Design

An Innovative Drill-Bit Shaped Pen Holds Ink Around a Grooved Spiral

July 23, 2021

Grace Ebert

All images couresty of Drillog

Inventive design and age-old craft converge in a simple writing instrument produced by the CNC-machining factory Shion. As its name suggests, Drillog is a drillbit-shaped pen that holds the ink in its thin grooves that spiral up the side of the nib. Whereas traditional quills require repeated dips and the more modern fountain pen suspends the pigmented liquid in an internal reservoir for longer use, a single dunk of the Drillog should retain enough ink to smoothly fill an A4 size paper.

Its interchangeable barrels come in dozens of style-and-color combinations, and the Japanese company even released a miniature palette with tiny wells designed to reduce spillage. There are just under 40 days to back the fully-funded project on Kickstarter, and you can find out more about the aluminum pen on the Drillog site and Twitter. (via Core77)

 

 

 



Art Documentary

A Visit to Wangechi Mutu's Nairobi Studio Explores Her Profound Ties to Nature and the Feminine

July 23, 2021

Grace Ebert

Kenyan-American artist Wangechi Mutu made history in 2019 when her four bronze sculptures became the first ever to occupy the niches of the Metropolitan Museum of Art’s facade. Stretching nearly seven feet, the seated quartet evokes images of heavily adorned African queens and intervenes in the otherwise homogenous canons of art history held within the institution’s walls.

The monumental figures are one facet of Mutu’s nuanced body of work that broadly challenges colonialist, racist, and sexist ideologies. Now on view at San Francisco’s Legion of Honor is the latest iteration of the artist’s subversive projects: I Am Speaking, Are You Listening?  disperses imposing hybrid creatures in bronze and towering sculptures made of soil, branches, charcoal, cowrie shells, and other organic materials throughout the neoclassical galleries. The figurative works draw a direct connection between the Black female body and ecological devastation as they reject the long-held ideals elevated in the space.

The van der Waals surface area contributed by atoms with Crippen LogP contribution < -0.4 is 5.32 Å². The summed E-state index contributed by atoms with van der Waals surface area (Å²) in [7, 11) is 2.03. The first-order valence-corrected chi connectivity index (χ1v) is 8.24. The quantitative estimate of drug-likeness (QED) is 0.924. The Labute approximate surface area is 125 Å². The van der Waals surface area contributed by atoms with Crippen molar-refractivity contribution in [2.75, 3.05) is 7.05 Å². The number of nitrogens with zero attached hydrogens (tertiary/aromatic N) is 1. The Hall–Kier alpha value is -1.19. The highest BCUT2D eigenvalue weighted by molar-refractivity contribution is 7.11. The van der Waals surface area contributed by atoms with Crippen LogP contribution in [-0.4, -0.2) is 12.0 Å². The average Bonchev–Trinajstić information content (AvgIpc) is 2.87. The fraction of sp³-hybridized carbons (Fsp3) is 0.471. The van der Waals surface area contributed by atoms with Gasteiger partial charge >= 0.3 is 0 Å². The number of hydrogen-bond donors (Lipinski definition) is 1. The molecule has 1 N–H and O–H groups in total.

No matter the medium, these associations reflect Mutu’s deep respect for and fascination with the ties between nature, the feminine, and African history and culture, a guiding framework that the team at Art21 explores in a recently released documentary. Wangechi Mutu: Between the Earth and the Sky visits the artist’s studio in her hometown of Nairobi and dives into the evolution of her artwork from the smaller collaged paintings that centered her early practice as a university student in New York to her current multi-media projects that have grown in both scope and scale.

Whether a watercolor painting with photographic scraps or one of her mirror-faced figures encircled with fringe, Mutu’s works are founded in an insistence on the value of all life and the ways the earth’s history functions as a source of knowledge, which she explains: